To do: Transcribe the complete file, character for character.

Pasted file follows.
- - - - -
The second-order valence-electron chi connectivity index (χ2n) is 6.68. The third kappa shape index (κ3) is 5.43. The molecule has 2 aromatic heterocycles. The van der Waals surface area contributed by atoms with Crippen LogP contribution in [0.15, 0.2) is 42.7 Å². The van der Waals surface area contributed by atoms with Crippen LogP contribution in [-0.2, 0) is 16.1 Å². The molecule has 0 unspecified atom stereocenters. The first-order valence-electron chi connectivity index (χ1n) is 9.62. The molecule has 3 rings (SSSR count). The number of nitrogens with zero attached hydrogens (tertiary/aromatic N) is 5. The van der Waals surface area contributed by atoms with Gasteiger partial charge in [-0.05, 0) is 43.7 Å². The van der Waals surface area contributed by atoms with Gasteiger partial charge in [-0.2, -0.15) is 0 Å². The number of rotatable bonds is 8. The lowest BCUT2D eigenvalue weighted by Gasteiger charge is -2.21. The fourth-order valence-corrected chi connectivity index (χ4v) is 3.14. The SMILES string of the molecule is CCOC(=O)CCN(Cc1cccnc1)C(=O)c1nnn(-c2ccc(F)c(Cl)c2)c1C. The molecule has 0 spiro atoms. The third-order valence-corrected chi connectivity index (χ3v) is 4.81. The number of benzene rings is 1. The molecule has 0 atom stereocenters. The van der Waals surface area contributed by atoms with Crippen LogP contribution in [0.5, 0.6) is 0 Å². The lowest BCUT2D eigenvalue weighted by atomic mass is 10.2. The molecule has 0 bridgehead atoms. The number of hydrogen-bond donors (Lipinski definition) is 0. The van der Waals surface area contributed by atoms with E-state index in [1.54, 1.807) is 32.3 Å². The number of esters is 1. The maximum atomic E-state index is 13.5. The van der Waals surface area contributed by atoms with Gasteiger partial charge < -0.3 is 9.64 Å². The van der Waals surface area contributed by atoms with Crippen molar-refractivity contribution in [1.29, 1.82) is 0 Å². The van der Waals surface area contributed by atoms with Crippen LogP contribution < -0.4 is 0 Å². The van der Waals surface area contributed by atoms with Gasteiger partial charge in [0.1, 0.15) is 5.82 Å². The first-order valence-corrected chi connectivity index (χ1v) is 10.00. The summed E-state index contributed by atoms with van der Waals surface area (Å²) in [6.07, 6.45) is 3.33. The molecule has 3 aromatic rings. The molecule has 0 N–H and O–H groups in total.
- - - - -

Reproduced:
The second-order valence-electron chi connectivity index (χ2n) is 6.68. The third kappa shape index (κ3) is 5.43. The molecule has 2 aromatic heterocycles. The van der Waals surface area contributed by atoms with Crippen LogP contribution in [0.15, 0.2) is 42.7 Å². The van der Waals surface area contributed by atoms with Crippen LogP contribution in [-0.2, 0) is 16.1 Å². The molecule has 0 unspecified atom stereocenters. The first-order valence-electron chi connectivity index (χ1n) is 9.62. The molecule has 3 rings (SSSR count). The number of nitrogens with zero attached hydrogens (tertiary/aromatic N) is 5. The van der Waals surface area contributed by atoms with Gasteiger partial charge in [-0.05, 0) is 43.7 Å². The van der Waals surface area contributed by atoms with Gasteiger partial charge in [-0.2, -0.15) is 0 Å². The number of rotatable bonds is 8. The lowest BCUT2D eigenvalue weighted by Gasteiger charge is -2.21. The fourth-order valence-corrected chi connectivity index (χ4v) is 3.14. The SMILES string of the molecule is CCOC(=O)CCN(Cc1cccnc1)C(=O)c1nnn(-c2ccc(F)c(Cl)c2)c1C. The molecule has 0 spiro atoms. The third-order valence-corrected chi connectivity index (χ3v) is 4.81. The number of benzene rings is 1. The molecule has 0 atom stereocenters. The van der Waals surface area contributed by atoms with Crippen LogP contribution in [0.5, 0.6) is 0 Å². The lowest BCUT2D eigenvalue weighted by atomic mass is 10.2. The molecule has 0 bridgehead atoms. The number of hydrogen-bond donors (Lipinski definition) is 0. The van der Waals surface area contributed by atoms with E-state index in [1.54, 1.807) is 32.3 Å². The number of esters is 1. The maximum atomic E-state index is 13.5. The van der Waals surface area contributed by atoms with Gasteiger partial charge < -0.3 is 9.64 Å². The van der Waals surface area contributed by atoms with Crippen molar-refractivity contribution in [1.29, 1.82) is 0 Å². The van der Waals surface area contributed by atoms with Crippen LogP contribution < -0.4 is 0 Å². The van der Waals surface area contributed by atoms with Gasteiger partial charge in [0.1, 0.15) is 5.82 Å². The first-order valence-corrected chi connectivity index (χ1v) is 10.00. The summed E-state index contributed by atoms with van der Waals surface area (Å²) in [6.07, 6.45) is 3.33. The molecule has 3 aromatic rings. The molecule has 0 N–H and O–H groups in total.